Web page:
President Obama believes, as I do, that citizen service is essential to solving the big problems facing our nation – from poverty and high unemployment to the drop-out crisis. Service must be about raising test scores, lowering the drop-out rate, eradicating poverty, moving people from the unemployment line to the dignity of work. In short, service must be about making a real difference – the kind of difference you have made right here at Hobart and William Smith Colleges.
The time you have spent here has been so valuable because along with stressing academic excellence, this institution has put an equal emphasis on community service. You have learned that real success is measured by the size of your heart, by the difference you make. It is measured in the Geneva Partnership and the fact that 43 percent of students and 38 percent of faculty and staff contributed almost 200,000 hours of volunteer time last year in this community. It is measured in the fact that a large number of graduates enter AmeriCorps or the Peace Corps to keep that ethic of service alive.
Real success is measured in the service work students are doing with Katie Flowers and the Center for Community Engagement and Service Learning. It is measured in the many creative ways you are making a difference in this world – from the “Hope for Haiti” dance party to raise money for earthquake victims to the annual Hope House Frigid Fundraiser which enticed more than 100 of the craziest students, faculty and staff to plunge into Lake Seneca on a cold December day in support of cancer awareness. And about that, I have to say: y’all are crazy. These acts of service – and many others – have resulted in Hobart and William Smith being named as an ‘Honor Roll with Distinction’ institution on the President’s Higher Education Community Service Honor Roll announced earlier this week.
The question is, when you leave here today, will you stay the course? Will you continue to open the door to the millions still trapped by poverty, misfortune and the legacy of inequality in this great land of plenty? Will you step outside your comfort zone to feed the poor, heal the sick, read to a child, mentor a student, build a shelter in the storm and carry on the work of national service visionaries like John F. Kennedy and Martin Luther King? As President Obama has said, will we are the ones we have been waiting for? You are the ones we’ve been waiting for.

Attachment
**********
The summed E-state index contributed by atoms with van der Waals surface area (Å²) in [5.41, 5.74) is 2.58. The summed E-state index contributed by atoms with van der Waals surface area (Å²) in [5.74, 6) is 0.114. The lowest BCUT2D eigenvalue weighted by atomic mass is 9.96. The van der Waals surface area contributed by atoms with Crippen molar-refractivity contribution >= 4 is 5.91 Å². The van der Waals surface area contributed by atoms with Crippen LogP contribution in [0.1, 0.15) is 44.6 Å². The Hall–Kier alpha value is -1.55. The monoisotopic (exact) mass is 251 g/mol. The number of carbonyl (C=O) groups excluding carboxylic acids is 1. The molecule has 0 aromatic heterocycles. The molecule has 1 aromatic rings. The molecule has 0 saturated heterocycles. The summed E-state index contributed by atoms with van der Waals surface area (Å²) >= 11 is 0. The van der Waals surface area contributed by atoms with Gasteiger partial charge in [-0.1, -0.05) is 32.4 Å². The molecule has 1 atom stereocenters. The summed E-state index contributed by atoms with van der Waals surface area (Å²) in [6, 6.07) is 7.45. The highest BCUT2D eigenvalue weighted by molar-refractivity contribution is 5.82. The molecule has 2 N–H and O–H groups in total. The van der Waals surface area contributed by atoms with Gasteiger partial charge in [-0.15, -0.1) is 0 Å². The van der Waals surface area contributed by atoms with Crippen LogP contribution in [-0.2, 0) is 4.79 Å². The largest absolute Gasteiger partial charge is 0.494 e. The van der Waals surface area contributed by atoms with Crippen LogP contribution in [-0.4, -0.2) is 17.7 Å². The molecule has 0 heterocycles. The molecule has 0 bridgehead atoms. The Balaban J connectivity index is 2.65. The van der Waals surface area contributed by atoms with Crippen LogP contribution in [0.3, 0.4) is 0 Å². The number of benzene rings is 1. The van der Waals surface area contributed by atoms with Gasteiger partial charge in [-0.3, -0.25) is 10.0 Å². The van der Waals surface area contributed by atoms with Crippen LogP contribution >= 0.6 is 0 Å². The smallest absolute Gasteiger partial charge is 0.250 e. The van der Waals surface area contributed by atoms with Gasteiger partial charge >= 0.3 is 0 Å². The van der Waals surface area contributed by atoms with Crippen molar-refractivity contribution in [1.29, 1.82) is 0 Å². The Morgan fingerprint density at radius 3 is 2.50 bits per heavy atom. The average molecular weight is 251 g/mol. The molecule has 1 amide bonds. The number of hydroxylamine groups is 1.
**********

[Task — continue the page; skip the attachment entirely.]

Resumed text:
Will those who gather here fifty years from now remember your courage and your commitment? Will they recall what you did to bring about a society in which there really is enlightened self-interest, compassion and “liberty and justice for all?”
Change happens because we choose to make it happen. As Dr. King reminded us, “It doesn’t roll in on the wheels of inevitability.” Along with seeking improvement in our own lives, we must join hands to help those who are suffering…those who are still left out or excluded.
I know you will be on the frontlines of change in the 21st century. And whether you continue the Hobart and William Smith tradition of service as a career, a passion, or both, as you leave here today, there is a lot of work to do. We live in a time of extraordinary challenges. The college graduates of my generation were faced with issues like poverty and health care and improving education. On top of those issues, you are confronting relatively new challenges like the great recession, climate change and terrorism.
But as you think of the challenges that lie ahead, I have a secret to share with you, lean in closer, it is this: the problems of this world are solvable. Don’t let anyone tell you differently- The problems of this world are solvable -- And, they are solvable by the choices you make.
I can’t tell you with certainty what your life your future will look like in ten years, but I do know that the best way to predict the future is to create it. Hobart has prepared you well to be both professional and civic leaders. And perhaps the greatest lesson of the past four years has been the knowledge that we are better, we are stronger, we are more united when we do for others.
Right now, as you sit in these chairs, you have a lifetime of choices. But as you get older you may have fewer choices. Use your power of choice wisely. You control your future. You control your destiny. The future of this great nation rests in your hands. Choose to create the future you want. Choose to live lives that matter. Choose to follow that about which you are passionate. So, as you leave here today, I’m asking you…President Obama is asking you, your country is asking you, “How will you serve?”
Class of 2011 – Be Bold, Be Passionate, Be Courageous.